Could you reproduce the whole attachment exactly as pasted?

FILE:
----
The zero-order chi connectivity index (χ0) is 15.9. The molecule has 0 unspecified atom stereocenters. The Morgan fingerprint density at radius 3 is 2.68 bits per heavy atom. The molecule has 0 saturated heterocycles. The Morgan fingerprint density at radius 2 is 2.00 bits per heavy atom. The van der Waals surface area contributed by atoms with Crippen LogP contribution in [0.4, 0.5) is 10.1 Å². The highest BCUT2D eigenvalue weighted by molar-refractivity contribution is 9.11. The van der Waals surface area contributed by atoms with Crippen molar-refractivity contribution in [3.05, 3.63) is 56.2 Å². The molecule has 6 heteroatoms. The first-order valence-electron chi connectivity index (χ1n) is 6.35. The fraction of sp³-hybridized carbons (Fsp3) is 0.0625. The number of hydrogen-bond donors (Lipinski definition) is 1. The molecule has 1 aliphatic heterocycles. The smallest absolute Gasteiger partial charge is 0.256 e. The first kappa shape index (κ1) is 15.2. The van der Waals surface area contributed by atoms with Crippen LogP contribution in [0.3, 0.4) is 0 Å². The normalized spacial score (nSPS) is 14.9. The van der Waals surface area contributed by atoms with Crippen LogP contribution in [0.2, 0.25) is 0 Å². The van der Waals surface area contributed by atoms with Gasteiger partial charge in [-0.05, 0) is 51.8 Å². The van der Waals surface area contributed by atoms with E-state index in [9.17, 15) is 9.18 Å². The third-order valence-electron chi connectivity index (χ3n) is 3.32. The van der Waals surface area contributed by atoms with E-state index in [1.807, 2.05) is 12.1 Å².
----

The zero-order chi connectivity index (χ0) is 15.9. The molecule has 0 unspecified atom stereocenters. The Morgan fingerprint density at radius 3 is 2.68 bits per heavy atom. The molecule has 0 saturated heterocycles. The Morgan fingerprint density at radius 2 is 2.00 bits per heavy atom. The van der Waals surface area contributed by atoms with Crippen LogP contribution in [0.4, 0.5) is 10.1 Å². The highest BCUT2D eigenvalue weighted by molar-refractivity contribution is 9.11. The van der Waals surface area contributed by atoms with Crippen molar-refractivity contribution in [3.05, 3.63) is 56.2 Å². The molecule has 6 heteroatoms. The first-order valence-electron chi connectivity index (χ1n) is 6.35. The fraction of sp³-hybridized carbons (Fsp3) is 0.0625. The number of hydrogen-bond donors (Lipinski definition) is 1. The molecule has 1 aliphatic heterocycles. The smallest absolute Gasteiger partial charge is 0.256 e. The first kappa shape index (κ1) is 15.2. The van der Waals surface area contributed by atoms with Crippen LogP contribution in [0.3, 0.4) is 0 Å². The normalized spacial score (nSPS) is 14.9. The van der Waals surface area contributed by atoms with Crippen LogP contribution in [0.2, 0.25) is 0 Å². The van der Waals surface area contributed by atoms with Gasteiger partial charge in [-0.05, 0) is 51.8 Å². The van der Waals surface area contributed by atoms with E-state index in [9.17, 15) is 9.18 Å². The third-order valence-electron chi connectivity index (χ3n) is 3.32. The van der Waals surface area contributed by atoms with E-state index in [1.807, 2.05) is 12.1 Å².